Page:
Then and Now – Procter & Gamble

Then and Now – Procter & Gamble

Welcome to another Then and Now post, a continuation of my series where I revisit some older blogposts and either rip them to shreds (because my thinking has changed on such subjects) or I’ll confirm my position on various personal finance topics or specific stock and ETF investments.

You can check out my previous posts in this series about these stocks below:

CIBC

Fortis

Bell Canada

Bank of Montreal

Bank of Nova Scotia

H&R REIT

TransAlta

Enbridge

Johnson & Johnson

Today’s post is about a U.S. dividend paying stock I’ve owned for many years now:  Procter & Gamble (PG:US).

Then

  • I started writing about this stock back in March 2012.
  • My reasoning to own this stock was presented here and rather simple. One of the main reasons I bought this stock (and still own it today) was because of their strategy to continue to grow revenues outside North America long-term. My hunch was (and remains) that P&G’s market share will continue to rise across the developing world.
  • Back in 2009, I was transitioning out of big bank mutual funds. Around that time, I gravitated to dividend investing; I started looking at various Canadian and U.S. dividend paying stocks to buy and hold.  This company was one of them.  Beyond the growth prospects, I found the dividend history of PG to be very appealing.  At the time of my 2012 post, PG had paid dividends for 121 consecutive years since incorporation 1890.
  • Back then, the quarterly dividend was $0.525 USD.
  • The dividend yield was just over 3%.

Now

  • Procter & Gamble remains a consumer products behemoth. At the time of this post, PG market cap remains over $200 billion.
  • In April 2018, PG increased dividends for the 62nd consecutive year.
  • The PG dividend is now $0.717 USD per quarter.
  • I predict another dividend hike this spring.
  • The dividend yield remains a solid 3% at the time of this post.
  • I continue to reinvest all dividends paid from this stock. In doing so, I earn one more share commission-free each quarter.  Money that makes money can make more money – My Own Advisor.
  • You can learn about dividend reinvestment plans in more detail here.

Will PG continue to pay dividends for the coming decades?  Hard to say, the accurate financial future is always very cloudy.  However, if I had to guess, as the manufacturer of one of the world’s largest and most diverse portfolios of consumer products available, I believe PG will continue to have a place in my portfolio for the foreseeable future.

Over time, I have and will continue to complement the income derived from this stock and a few other U.S. stocks with more units of low-cost U.S. ETFs like VYM and HDV.

You can read about those great low-cost ETFs to own for income and growth here. 

By owning such ETFs, I will earn income via ETF distributions AND I’ll obtain some much needed growth and diversification via these ETFs – owning hundreds of U.S. blue chip companies without any stock selection.

Check out our income-generating approach using dividend stocks here.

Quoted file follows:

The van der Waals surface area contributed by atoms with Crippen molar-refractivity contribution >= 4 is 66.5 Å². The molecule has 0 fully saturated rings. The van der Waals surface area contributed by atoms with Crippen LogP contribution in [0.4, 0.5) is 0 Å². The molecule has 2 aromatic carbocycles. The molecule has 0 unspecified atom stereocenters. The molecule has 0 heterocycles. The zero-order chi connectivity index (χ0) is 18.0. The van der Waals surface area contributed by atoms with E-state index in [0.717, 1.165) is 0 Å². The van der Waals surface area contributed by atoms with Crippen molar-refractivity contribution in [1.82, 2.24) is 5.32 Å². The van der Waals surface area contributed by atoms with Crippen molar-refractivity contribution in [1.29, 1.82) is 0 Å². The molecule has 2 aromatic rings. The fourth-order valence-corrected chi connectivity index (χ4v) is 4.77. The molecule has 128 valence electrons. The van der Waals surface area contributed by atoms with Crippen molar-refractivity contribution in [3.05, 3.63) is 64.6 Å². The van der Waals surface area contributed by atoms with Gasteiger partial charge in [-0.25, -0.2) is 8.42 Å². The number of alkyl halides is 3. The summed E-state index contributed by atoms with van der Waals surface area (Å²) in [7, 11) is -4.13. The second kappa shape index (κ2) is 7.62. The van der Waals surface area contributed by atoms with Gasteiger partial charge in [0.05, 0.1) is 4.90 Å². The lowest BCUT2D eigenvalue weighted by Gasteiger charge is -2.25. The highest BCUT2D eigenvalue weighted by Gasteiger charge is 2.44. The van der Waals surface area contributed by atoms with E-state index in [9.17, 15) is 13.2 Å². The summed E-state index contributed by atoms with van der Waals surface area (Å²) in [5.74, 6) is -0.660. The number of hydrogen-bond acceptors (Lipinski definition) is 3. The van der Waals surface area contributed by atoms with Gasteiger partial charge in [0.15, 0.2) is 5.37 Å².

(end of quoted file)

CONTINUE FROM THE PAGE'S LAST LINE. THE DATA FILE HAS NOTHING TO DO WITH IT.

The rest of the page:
This is our approach to wealth-building using low-cost ETFs here.

Thanks for reading and stay tuned for another Then and Now in future articles.

What do you make of my decision to hold PG stock?  What do you make of my decision to own more U.S. ETFs over time?  Let me know in a comment!

My name is Mark Seed and I'm the founder, editor and owner of My Own Advisor. As my own DIY financial advisor, I've grown our portfolio to over $700,000 now - but there's more work to do! Our next big goal is to own a $1 million investment portfolio for an early retirement. Subscribe and join the journey!

12 Responses to "Then and Now – Procter & Gamble"

  1. Do you think at some point you’ll sell this? With dividends reinvested since 2012 the returns are as follows:
    PG = CAGR 8.8%
    XLP (Consumer goods ETF) = CAGR 10.15%
    S&P 500 = 13.60%

    Those are significant losses against either benchmark. I guess the question is how much longer will you continue to get below watermark returns before you make an adjustment?
    Check my math here:
    https://www.portfoliovisualizer.com/backtest-portfolio?s=y&timePeriod=4&startYear=2012&firstMonth=1&endYear=2019&lastMonth=12&calendarAligned=true&endDate=02%2F04%2F2019&initialAmount=10000&annualOperation=0&annualAdjustment=0&inflationAdjusted=true&annualPercentage=0.0&frequency=4&rebalanceType=1&absoluteDeviation=5.0&relativeDeviation=25.0&showYield=false&reinvestDividends=true&benchmark=VFINX&symbol1=PG&allocation1_1=100&symbol2=XLP&allocation2_2=100

    Reply
    1. I’ve considered it Brett. I really have. I’ve owned JNJ for a bit longer, not much, and it has largely mirrored the S&P 500 during that time.

      I also own a few other stocks for USD income but more and more, I’m invested in U.S. ETFs like VYM, HDV and I might potentially own DGRO or VIG at some point. I figure the U.S. market is VERY hard to beat long term and I might as well simply own funds that provide both growth and income inside my RRSP.

      https://www.myownadvisor.ca/december-2018-dividend-income-update/

      “While I believe our current basket of 32 Canadian stocks is fine to cover the Canadian market, largely the same stocks the big funds in Canada own anyhow (see examples here) I know Canada only represents somewhere in the range of 3-4% of the global market. Therefore, if you only focus on Canada you might be missing out on healthy returns from around the world.

      So, to avoid our fear of missing out, we own some stable blue-chip U.S. dividend paying stocks (see the ones above) and some U.S. listed-ETFs like VYM. We put those assets in our RRSPs for many reasons listed here.” Reply

      1. JNJ is considered healthcare (I believe) and it has done very well to match the S&P returns since 2012. But it has trailed its ETF benchmark XLV:
        JNJ: CAGR 13.71%
        S&P: CAGR 13.60%
        XLV: CAGR 16.37%

        Picking stocks that beat the S&P and their corresponding etfs is tricky stuff. This is especially true with a buy and hold portfolio, and by the time you own a couple of sector etf’s you essentially own the S&P 500.

        Link to Math:
        https://www.portfoliovisualizer.com/backtest-portfolio?s=y&timePeriod=4&startYear=2012&firstMonth=1&endYear=2019&lastMonth=12&calendarAligned=true&endDate=02%2F04%2F2019&initialAmount=10000&annualOperation=0&annualAdjustment=0&inflationAdjusted=true&annualPercentage=0.0&frequency=4&rebalanceType=1&absoluteDeviation=5.0&relativeDeviation=25.0&showYield=false&reinvestDividends=true&benchmark=VFINX&symbol1=XLV&allocation1_1=100&symbol2=XLP&symbol3=JNJ&allocation3_3=100